Ed here: Over on Rara-Avis Kevin Smith put voice to something I've been feeling for quite awhile. That I relate less and less to a lot of it. Kevin makes the point that too much of it ignores the noir traditions of the past. While I agree with that to some extent, I also feel that too much of it is parodistic in nature, feeding on what came before rather than extending and enhancing it, a literary exercise that is essentially black comedy. But like the irony of the eighties and nineties a good deal of black comedy wears thin and rarely wears well. Make no mistake. The crime novel has to go in different directions. It was starting to get moribund over the last few years. But many of the new crime novels put me off to the degree that I know read traditional mysteries rather than many new hardboiled ones. In my case this may be simple age. If I had to name two writers who are doing something different with crime fiction I'd list Terrill Lankford and Jason Starr. Both of them write novels of substance and depth. Nothing flashy for the sake of flash. They're interested in life not in term paper novels that are sarcastic takes on what has gone before. I expect both Kevin and I can expect lynch mobs soon.
From Kevin: (I've edited a long piece down to several paragraphs):
After reading a spate of recent books by some of the more highly
touted practitioners of the "new noir," I've noticed something.
Not in all of them, mind you, but in enough of them to be disturbed
by what seems to be a trend. I hope not. Maybe I just hit a bad
string of books (and no, i don't want to name them). But...
Many of these books have increasingly little to do with the classic
noir films and novels their authors all claim to adore so much (but
may have never actually read).
If the original noirs were usually about normal -- or at least
identifiable characters -- being drawn into the darkness, that's long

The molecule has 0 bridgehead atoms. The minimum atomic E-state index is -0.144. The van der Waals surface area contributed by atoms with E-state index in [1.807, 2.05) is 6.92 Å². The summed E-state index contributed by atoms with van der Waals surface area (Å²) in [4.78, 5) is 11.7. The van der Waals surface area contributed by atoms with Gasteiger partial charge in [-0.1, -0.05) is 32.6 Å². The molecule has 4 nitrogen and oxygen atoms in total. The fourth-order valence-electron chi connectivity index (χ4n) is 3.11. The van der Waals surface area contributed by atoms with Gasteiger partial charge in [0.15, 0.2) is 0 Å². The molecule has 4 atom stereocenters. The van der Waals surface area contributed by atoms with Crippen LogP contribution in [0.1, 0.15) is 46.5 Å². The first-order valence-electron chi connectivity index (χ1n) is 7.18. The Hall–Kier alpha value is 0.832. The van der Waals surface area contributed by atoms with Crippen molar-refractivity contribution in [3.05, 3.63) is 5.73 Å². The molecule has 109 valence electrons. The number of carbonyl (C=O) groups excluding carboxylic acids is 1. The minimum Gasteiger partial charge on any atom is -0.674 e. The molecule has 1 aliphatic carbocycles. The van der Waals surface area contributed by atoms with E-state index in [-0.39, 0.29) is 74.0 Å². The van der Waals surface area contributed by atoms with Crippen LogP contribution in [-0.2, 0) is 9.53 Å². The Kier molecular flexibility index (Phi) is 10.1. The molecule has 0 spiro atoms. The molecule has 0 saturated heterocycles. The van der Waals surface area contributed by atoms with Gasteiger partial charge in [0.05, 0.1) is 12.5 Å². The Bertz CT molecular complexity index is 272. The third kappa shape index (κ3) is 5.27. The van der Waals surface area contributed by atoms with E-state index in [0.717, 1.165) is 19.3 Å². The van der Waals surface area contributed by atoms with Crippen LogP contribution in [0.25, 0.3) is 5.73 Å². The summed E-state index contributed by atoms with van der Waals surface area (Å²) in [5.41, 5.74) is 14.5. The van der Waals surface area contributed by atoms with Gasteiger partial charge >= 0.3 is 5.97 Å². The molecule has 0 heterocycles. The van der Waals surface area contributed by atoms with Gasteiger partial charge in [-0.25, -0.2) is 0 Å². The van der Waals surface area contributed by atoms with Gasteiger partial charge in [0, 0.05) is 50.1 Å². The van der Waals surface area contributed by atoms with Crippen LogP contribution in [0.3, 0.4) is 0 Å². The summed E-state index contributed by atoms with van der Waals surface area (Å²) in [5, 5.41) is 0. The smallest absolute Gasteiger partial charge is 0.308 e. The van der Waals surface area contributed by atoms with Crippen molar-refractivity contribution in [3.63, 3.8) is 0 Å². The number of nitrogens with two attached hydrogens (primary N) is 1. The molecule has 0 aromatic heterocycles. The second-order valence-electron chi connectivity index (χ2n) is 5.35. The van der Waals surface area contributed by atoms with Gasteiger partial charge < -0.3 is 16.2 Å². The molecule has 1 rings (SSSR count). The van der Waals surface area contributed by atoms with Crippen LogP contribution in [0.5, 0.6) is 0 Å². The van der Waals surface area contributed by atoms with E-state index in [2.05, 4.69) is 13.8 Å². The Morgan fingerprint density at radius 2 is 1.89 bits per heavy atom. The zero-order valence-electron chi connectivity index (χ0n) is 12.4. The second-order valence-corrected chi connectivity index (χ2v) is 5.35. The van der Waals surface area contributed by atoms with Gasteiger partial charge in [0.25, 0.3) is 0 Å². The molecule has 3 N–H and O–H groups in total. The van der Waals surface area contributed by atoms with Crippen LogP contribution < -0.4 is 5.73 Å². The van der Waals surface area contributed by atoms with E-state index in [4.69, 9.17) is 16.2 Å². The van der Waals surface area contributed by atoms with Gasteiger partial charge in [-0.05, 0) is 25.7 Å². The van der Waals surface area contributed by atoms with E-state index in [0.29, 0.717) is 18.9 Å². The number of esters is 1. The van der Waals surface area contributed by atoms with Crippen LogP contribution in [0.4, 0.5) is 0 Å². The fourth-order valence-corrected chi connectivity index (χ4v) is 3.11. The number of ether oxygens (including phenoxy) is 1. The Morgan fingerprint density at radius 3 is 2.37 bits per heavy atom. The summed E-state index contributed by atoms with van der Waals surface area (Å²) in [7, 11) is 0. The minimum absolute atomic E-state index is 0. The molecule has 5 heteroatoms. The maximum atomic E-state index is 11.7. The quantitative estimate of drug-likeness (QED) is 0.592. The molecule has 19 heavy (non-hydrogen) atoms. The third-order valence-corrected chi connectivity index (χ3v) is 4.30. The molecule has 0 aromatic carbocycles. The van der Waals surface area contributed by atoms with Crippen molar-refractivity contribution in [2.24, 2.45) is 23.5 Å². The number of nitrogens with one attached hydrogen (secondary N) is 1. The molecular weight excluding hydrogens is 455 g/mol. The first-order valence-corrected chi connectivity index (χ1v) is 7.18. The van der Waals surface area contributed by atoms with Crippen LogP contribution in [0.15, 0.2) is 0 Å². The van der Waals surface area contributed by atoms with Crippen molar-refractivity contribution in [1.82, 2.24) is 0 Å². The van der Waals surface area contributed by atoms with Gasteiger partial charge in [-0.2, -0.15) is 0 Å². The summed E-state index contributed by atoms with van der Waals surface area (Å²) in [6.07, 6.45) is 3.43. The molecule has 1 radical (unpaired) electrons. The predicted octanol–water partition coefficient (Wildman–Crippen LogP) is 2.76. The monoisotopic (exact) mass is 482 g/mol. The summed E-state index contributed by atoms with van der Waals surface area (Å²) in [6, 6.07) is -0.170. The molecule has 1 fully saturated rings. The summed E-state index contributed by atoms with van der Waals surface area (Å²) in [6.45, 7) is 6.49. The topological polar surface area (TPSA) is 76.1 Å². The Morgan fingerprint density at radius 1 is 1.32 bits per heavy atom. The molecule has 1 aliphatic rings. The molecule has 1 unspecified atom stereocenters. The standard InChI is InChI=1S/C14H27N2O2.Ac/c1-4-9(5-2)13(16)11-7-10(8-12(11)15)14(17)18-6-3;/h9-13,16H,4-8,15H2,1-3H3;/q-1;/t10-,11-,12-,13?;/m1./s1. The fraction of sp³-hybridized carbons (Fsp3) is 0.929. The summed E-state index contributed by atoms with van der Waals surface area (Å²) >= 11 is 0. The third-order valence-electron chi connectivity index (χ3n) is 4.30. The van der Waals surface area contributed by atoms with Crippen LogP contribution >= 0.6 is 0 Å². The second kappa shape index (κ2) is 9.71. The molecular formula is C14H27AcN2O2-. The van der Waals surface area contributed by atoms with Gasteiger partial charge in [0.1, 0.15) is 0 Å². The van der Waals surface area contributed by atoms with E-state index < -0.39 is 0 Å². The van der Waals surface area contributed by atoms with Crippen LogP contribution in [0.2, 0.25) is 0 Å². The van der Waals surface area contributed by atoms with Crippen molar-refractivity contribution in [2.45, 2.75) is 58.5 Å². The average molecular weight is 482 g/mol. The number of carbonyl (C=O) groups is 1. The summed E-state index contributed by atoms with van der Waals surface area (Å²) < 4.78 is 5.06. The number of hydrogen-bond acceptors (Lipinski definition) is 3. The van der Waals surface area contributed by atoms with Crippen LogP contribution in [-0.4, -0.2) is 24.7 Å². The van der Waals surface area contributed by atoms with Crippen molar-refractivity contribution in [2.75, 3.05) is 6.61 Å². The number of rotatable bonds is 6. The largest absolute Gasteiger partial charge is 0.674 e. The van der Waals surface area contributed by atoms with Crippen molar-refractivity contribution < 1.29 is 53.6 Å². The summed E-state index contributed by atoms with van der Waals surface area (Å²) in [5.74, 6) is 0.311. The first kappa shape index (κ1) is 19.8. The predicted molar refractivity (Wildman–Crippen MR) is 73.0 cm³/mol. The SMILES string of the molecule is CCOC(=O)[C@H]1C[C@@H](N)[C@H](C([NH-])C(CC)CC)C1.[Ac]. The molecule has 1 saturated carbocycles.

gone. So many of the recent noirs I've read are populated by amoral
sociopaths who are already plenty dark.
Nowadays, though, the characters are more often big shot celebrities
or serial killers or globetrotting hit men or cannibal dope fiends or
the like, over-the-top sociopathic cartoons who seem to exist mostly
in books. And these guys are usually criminally clueless. These books
aren't presented as morality plays, but as clusterfucks of stupidity
and venality. These characters come pre-doomed and pre-damned; these
dumbfucks make one obviously bad choice after another -- the sort of
stupid choices that owe more to plot machinations than anything.
What happens to them isn't some slow, inevitable tragic fall from
grace into the darkness of the abyss, but more a turned-to-eleven
amplification of atrocities and bad luck, betrayals and
misunderstandings and coincidences that, again, only exist in
fiction. Certainly, things are more graphic and there's far more
obscene language, violence and sex than in the old noirs, which is to
be expected, I guess. But so much of it just seems so strained and
self-conscious; like a bunch of little boys trying to out-do each
other. These neo-noirs aren't presented as tragedy at all, but as
comedy of the cruelest sort, the "grown-up" equivalent of slipping a
frog down a girl's back.
And what's with all the torture and mutilation going on? Is Cheyney
secretly moonlighting as an acquisition editor?
I may be imagining this, but it seems to me that there's also a
growing contempt among the authors for their own characters, a kind
of mean-spiritedness that's creeping in -- a condescending sort of
self-righteous authorial stance being adapted that says "Yeah,
they're all scumbags, so I make them go through all kinds of shit.
The old noir characters, whatever their flaws, had souls of some
sort. Hell, the books themselves had soul, and you got the sense that
the authors -- and readers -- cared about these characters on at
least some level. The characters who inhabit this cynical new breed
of noir too often are unlikable two-dimensional cardboard cutouts who
exist only to be put through their paces by an author with one hand
down his (or her) pants for the edification of his like-minded buddies.
All the meanness and carnage of these soulless wallows comes off more
like pornography than noir, at least to me.
Makes me wonder who's getting off on it.